Nutrition in the Newborn Foal
By: Dr. Mary Rose Paradis
Read By: Pet Lovers
Knowing the normal foal's nursing behavior, hos nutritional needs and his expected growth rate is important in the process of raising healthy young horses.
Within 30 minutes of birth, the foal should exhibit a suckle reflex. You can stimulate this reflex by placing a clean finger in the foals mouth: the tongue should curl around it and the foal start to suckle. Within 1 to 1 1/2 hours, the foals should stand and begin "udder seeking." By 1 1/2 to 3 hrs, the foal should latch onto the udder and begin nursing. A foal that has not stood and nursed within the first 3 hours may be in trouble.
The newborn foal has a very high demand for calories. During the first week, foals may nurse up to 4 times/hour, each time for 1 to 2 minutes. Foals that nurse for longer periods or more frequently might not be getting enough milk. Alternatively, if the mare's udder is still full or hard, the foal may not be suckling enough. Either instance should be called to your veterinarian's attention.
Don't be surprised if your foal eats manure (coprophagia). This normal behavior occurs once every few hours during the first week of life and usually ceases around 3 months of age. The reasons are unknown, but this process may benefit digestion by introducing and supplying essential bacteria to the gut.
Colostrum is stored in the udder for several weeks before foaling, causing the udder to visibly enlarge. Colostrum is rich in antibodies that protect the foal from infections, and it also provide other essentials. Foals are born with little or no antibodies, and this lack of protective antibodies at birth is the reason foals must nurse within 3 hours of birth. If your foal fails to receive or absorb colostrum, his risk for developing a lethal infection is high. If there is any question about your foal receiving adequate colostrum in the first 3 to 12 hours, he should be given proven-quality colostrum or fresh frozen plasma by your veterinarian. If intake is still questionable after 12 hours, your foal should be tested for antibody levels by your veterinarian.
As the foal suckles, the colostrum in the mammary gland is quickly replaced with normal milk. Foals have very little energy reserves at birth. Their energy reserves (glycogen) will support the unfed foal for only 2 to 3 hours. If the foal does not suckle and the energy supply is depleted then the foals will become hypoglycemic (low blood sugar) – the foal appears weak and doesn't suckle well. A common error is to try to supplement weak foals by "syringing" food into the foal's mouth. This should NEVER be undertaken, as it does not provide enough food, and often results in aspiration (inhalation) of milk into the lungs.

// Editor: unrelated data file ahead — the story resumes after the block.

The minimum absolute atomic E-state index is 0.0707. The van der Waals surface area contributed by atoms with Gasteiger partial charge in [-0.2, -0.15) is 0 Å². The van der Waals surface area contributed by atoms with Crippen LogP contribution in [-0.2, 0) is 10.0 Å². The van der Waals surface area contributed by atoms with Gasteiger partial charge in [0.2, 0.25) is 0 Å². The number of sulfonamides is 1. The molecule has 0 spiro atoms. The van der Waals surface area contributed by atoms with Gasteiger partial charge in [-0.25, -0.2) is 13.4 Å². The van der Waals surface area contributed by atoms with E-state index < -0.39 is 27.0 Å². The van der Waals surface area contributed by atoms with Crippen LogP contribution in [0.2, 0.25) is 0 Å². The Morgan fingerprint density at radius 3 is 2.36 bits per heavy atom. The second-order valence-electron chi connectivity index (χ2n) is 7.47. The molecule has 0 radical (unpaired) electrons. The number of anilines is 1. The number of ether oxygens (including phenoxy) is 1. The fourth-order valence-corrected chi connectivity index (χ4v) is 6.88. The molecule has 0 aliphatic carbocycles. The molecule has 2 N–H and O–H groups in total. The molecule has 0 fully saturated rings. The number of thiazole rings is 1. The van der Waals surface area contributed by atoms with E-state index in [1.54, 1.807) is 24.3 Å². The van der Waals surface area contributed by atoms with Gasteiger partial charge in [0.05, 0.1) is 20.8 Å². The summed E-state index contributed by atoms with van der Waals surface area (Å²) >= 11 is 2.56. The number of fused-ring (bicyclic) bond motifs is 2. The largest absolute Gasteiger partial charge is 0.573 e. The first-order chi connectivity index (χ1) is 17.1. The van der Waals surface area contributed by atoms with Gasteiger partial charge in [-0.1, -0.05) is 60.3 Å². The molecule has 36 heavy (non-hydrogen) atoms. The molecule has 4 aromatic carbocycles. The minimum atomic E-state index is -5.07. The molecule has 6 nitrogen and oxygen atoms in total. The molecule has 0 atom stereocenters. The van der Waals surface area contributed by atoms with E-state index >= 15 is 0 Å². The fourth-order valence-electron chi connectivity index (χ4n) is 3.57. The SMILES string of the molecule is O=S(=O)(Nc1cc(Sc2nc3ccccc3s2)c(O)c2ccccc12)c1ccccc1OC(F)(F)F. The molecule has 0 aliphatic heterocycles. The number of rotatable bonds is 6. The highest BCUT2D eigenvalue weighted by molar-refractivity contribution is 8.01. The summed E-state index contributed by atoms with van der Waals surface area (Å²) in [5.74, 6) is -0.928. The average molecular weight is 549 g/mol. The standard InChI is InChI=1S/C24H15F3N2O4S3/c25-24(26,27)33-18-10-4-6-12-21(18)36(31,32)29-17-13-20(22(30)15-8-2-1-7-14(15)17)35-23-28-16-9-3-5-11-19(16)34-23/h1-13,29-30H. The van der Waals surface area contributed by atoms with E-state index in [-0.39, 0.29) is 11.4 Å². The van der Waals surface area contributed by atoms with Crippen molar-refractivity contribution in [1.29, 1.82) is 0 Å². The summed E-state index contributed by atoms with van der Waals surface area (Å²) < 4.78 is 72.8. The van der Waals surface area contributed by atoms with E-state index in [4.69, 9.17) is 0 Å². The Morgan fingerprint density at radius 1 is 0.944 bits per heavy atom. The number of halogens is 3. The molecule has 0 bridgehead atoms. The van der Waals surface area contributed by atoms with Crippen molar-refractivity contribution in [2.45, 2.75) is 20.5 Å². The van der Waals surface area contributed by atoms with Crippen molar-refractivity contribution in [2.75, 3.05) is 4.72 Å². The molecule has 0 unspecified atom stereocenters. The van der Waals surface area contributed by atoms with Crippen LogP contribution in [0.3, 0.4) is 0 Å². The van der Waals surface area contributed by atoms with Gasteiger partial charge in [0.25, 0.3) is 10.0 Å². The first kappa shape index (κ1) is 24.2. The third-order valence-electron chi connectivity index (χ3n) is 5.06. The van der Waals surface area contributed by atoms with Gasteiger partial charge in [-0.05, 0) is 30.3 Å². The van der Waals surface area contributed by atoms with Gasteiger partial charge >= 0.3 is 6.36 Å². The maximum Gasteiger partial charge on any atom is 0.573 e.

Physiology of the Foal's Gastrointestinal System
The foal's small intestine is "open" to absorb the large antibody molecules during the first 12 hours of life. This ability begins to fade and is totally lost at 24 hours of age. Antibodies from colostrum received after this time period will not be absorbed or available to the foal for immunologic protection.
During the first month of life the small intestine grows in length to increase the absorptive surface. Lactase is the predominant digestive enzyme. Lactase is important in breaking down lactose, the predominant sugar in milk. As the foal matures, maltose from increasing grain intake is broken down by a new enzyme, maltase. The large intestine is also growing at this time, an adaptation to a more fibrous diet. Foals should mimic their dams soon after birth by nibbling on solid feed (hay, grass, grain), although they do not derive great benefit from these feed stuffs until the intestines develop.
Mares produce approximately 2 to 3 percent of their body weight in milk each day for the first 3 months of lactation, about 20 to 30 pounds of milk or 10 to 15 quarts per day. Foals ingest 20 to 30 percent of their body weight in milk or 10 to 15 quarts per day.
Foals are usually 1/10th of their dam's weight or their own adult weight at birth. The average daily gains for a light-breed foal are 3.5 pounds (1.6 kg) for the first week of life. They should double their birth weight in the first month of life. Foals grow in height approximately 0.123 to 0.25 inches per day in the first month. They reach 60 percent of their adult height at birth and 95 percent of their adult height by 18 months.